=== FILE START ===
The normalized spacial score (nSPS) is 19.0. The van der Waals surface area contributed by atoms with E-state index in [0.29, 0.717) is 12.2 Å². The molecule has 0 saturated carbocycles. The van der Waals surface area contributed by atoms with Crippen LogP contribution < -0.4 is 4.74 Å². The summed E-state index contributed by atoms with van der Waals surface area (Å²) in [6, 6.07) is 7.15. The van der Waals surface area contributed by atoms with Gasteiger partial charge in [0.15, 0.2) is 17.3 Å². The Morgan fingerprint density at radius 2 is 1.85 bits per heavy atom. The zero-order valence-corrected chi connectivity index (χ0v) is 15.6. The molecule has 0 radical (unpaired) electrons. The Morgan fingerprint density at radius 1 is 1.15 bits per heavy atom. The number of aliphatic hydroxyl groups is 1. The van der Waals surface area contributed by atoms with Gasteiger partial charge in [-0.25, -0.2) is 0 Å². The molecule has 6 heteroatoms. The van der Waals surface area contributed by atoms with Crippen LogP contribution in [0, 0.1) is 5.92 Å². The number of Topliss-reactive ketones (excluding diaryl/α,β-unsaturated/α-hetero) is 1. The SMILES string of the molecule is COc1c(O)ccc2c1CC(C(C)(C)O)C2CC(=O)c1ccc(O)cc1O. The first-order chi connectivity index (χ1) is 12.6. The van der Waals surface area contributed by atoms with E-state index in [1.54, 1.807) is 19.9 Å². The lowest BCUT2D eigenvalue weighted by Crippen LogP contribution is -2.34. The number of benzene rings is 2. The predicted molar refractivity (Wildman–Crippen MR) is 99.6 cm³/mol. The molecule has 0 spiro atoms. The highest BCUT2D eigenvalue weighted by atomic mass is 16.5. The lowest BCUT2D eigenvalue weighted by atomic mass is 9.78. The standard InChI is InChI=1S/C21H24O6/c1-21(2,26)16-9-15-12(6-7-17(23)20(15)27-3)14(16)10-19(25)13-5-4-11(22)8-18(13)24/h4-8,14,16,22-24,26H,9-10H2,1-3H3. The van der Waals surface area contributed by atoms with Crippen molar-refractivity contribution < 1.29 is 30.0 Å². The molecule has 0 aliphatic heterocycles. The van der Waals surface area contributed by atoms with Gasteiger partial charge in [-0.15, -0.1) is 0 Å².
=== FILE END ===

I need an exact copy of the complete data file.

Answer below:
The normalized spacial score (nSPS) is 19.0. The van der Waals surface area contributed by atoms with E-state index in [0.29, 0.717) is 12.2 Å². The molecule has 0 saturated carbocycles. The van der Waals surface area contributed by atoms with Crippen LogP contribution < -0.4 is 4.74 Å². The summed E-state index contributed by atoms with van der Waals surface area (Å²) in [6, 6.07) is 7.15. The van der Waals surface area contributed by atoms with Gasteiger partial charge in [0.15, 0.2) is 17.3 Å². The Morgan fingerprint density at radius 2 is 1.85 bits per heavy atom. The zero-order valence-corrected chi connectivity index (χ0v) is 15.6. The molecule has 0 radical (unpaired) electrons. The Morgan fingerprint density at radius 1 is 1.15 bits per heavy atom. The number of aliphatic hydroxyl groups is 1. The van der Waals surface area contributed by atoms with Gasteiger partial charge in [-0.25, -0.2) is 0 Å². The molecule has 6 heteroatoms. The van der Waals surface area contributed by atoms with Crippen LogP contribution in [0, 0.1) is 5.92 Å². The number of Topliss-reactive ketones (excluding diaryl/α,β-unsaturated/α-hetero) is 1. The SMILES string of the molecule is COc1c(O)ccc2c1CC(C(C)(C)O)C2CC(=O)c1ccc(O)cc1O. The first-order chi connectivity index (χ1) is 12.6. The van der Waals surface area contributed by atoms with E-state index in [1.54, 1.807) is 19.9 Å². The lowest BCUT2D eigenvalue weighted by Crippen LogP contribution is -2.34. The number of benzene rings is 2. The predicted molar refractivity (Wildman–Crippen MR) is 99.6 cm³/mol. The molecule has 0 spiro atoms. The highest BCUT2D eigenvalue weighted by atomic mass is 16.5. The lowest BCUT2D eigenvalue weighted by atomic mass is 9.78. The standard InChI is InChI=1S/C21H24O6/c1-21(2,26)16-9-15-12(6-7-17(23)20(15)27-3)14(16)10-19(25)13-5-4-11(22)8-18(13)24/h4-8,14,16,22-24,26H,9-10H2,1-3H3. The van der Waals surface area contributed by atoms with Crippen molar-refractivity contribution < 1.29 is 30.0 Å². The molecule has 0 aliphatic heterocycles. The van der Waals surface area contributed by atoms with Gasteiger partial charge in [-0.15, -0.1) is 0 Å².